Friday, June 13, 2008

WORKSHOP #7 - Becoming a reflective teacher

On June 6th, Luciana Moura Colucci de Camargo talked to us about the importance of being a reflective teacher. Luciana teaches English and Literature at UFTM. Unfortunately I was absent, as I was on our second immersion. However, I took some time to reflect over my short English Teaching experience. I have been a teacher for over 8 years now and I have taught all ages, from 8 year-old "adults" to 70 year-old "kids". I don't really see myself as teacher now. I feel I'm somebody who teaches, not a teacher yet. I'm working on it. I still have a long road ahead if I want to become a good teacher, but for now, I humbly accept my limitations. And when I say I accept my limitations I mean I still have to grow a lot as a human being and as a professional to be considered a good teacher. Exercising this ability to reflect over our practices can be very useful in order to keep up a good job or to change something that hasn't been working very well. During her speech, Luciana said that "teaching is learning twice." I believe she missed some "times", cause teaching is learning a thousand times. I usually say, and I mean it, that we learn much more when we become teachers than when we are only students.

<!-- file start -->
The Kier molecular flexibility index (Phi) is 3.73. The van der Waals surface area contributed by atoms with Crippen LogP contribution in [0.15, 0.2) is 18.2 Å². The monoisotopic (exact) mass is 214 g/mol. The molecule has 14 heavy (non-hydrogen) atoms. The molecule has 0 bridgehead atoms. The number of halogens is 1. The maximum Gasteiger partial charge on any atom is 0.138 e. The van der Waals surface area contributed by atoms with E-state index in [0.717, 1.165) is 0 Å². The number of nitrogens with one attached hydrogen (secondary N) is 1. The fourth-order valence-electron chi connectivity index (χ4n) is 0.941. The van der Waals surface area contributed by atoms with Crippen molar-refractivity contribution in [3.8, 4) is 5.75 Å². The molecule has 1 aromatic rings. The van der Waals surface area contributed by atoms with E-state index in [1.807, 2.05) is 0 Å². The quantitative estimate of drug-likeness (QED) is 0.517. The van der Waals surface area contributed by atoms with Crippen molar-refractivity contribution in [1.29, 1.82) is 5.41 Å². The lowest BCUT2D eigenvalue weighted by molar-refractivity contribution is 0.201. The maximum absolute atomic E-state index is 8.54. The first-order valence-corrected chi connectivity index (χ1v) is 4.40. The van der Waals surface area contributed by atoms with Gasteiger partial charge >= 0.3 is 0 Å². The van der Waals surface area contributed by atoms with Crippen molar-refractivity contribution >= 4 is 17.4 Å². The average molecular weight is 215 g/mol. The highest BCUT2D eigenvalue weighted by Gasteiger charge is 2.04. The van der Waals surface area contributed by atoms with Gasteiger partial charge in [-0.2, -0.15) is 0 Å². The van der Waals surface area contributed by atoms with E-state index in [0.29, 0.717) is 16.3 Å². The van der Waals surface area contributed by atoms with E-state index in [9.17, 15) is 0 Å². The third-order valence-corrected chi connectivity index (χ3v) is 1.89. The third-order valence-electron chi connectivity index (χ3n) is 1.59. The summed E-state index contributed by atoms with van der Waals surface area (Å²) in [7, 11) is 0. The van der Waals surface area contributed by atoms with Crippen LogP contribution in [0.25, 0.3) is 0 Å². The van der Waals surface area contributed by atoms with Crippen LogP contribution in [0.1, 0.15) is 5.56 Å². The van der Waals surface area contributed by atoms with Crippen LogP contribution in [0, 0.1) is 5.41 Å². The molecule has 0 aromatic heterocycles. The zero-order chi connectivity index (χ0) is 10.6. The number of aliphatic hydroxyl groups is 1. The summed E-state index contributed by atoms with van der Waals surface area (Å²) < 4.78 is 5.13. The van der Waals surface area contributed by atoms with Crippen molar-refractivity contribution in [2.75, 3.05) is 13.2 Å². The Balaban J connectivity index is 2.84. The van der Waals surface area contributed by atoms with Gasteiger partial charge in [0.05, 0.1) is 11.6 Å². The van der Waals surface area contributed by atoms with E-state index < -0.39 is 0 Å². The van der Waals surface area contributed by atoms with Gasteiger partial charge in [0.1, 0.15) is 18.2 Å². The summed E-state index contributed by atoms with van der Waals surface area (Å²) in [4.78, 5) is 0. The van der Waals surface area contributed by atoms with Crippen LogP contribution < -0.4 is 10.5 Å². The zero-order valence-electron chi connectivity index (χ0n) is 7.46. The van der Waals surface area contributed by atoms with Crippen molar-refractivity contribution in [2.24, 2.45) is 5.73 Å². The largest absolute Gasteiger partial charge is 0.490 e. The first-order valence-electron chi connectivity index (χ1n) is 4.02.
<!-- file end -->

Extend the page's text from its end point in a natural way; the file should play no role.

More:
Luciana tried - and I guess she made it - to show how important it is to frequently re-think our behavior, ideas and specially beliefs, when it comes to English Teaching. We then listened to"The Wall - Pink Floyd" and and she suggested we watched "The Emperor's Club" which is an excellent movie about teaching. Both references address us to the real role of a teacher in our society nowadays: we must not only teach them into a competence, we must also sponsor and support the birth of a real man or woman, a human being. These ideas led me to another interesting reference for that: another famous movie called "The Dead Poet's Society". As in "The Emperor's Club", here we have an example of how teachers sometimes go beyond the simple task of giving students information, reaching their hearts and minds. Certainly, this is the kind of teacher I want to be: not a role model, nor a master, but an inspiration!!!

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